Quito - Ecuador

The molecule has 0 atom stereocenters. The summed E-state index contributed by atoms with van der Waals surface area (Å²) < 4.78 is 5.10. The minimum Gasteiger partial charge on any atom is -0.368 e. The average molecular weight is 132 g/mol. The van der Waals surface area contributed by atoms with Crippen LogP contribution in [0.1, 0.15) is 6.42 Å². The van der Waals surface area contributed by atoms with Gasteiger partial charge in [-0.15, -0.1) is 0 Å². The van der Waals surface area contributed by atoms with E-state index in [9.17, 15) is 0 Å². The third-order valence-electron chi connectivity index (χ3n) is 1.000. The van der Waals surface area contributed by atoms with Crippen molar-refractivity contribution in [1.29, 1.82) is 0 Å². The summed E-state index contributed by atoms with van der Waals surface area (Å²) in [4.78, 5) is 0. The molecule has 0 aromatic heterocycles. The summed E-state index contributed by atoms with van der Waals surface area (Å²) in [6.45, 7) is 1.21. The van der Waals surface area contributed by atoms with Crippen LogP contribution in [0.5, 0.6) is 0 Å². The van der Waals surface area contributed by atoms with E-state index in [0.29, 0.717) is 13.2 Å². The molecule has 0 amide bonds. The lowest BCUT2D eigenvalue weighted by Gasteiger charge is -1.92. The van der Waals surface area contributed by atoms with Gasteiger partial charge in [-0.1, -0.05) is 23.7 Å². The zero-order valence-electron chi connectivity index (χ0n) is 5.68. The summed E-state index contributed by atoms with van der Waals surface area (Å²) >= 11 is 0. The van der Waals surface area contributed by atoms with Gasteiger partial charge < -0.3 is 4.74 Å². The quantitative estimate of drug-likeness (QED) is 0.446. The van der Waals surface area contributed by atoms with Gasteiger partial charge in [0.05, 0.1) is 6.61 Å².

Quito is picturesquely situated on the lower slopes of Pichincha volcano in a narrow, fertile valley of the Andes at an elevation of 2,850 m (9,350 ft) above sea level. Quito is the oldest South American capital and retains a colonial centre, now a World Heritage Site, where steep and narrow cobbled streets dip into deep ravines. The city is laid out mainly according to a rectangular plan with an expansive central Plaza de la Independencia dominated by a 16th-century cathedral, many quiet parks and flower gardens. The architecture of Quito is chiefly in the Spanish Baroque style and notable buildings include Palacio Arzobispal, Palacio de Gobierno and the churches of San Francisco, San Agustin, La Compañía, and Santo Domingo. Perched on the edge of a ravine, the Basilica of Guapulo has many fine paintings and carvings. Museums in the city are also well worth a visit particularly the Museo Nacional del Banco Central del Ecuador. In 1487 the native city of Quito was conquered by the Incas and in 1534 by the Spanish. In 1822 the city was liberated by South American troops in their revolt against Spanish rule. Quito was Ecuador's chief economic centre until the early 20th century, when it was displaced by Guayaquil. The city was damaged by several earthquakes in the 19th century. There are more than 30 cruises calling at this port. Click the month or cruise line logo you are interested in to see details of the cruises.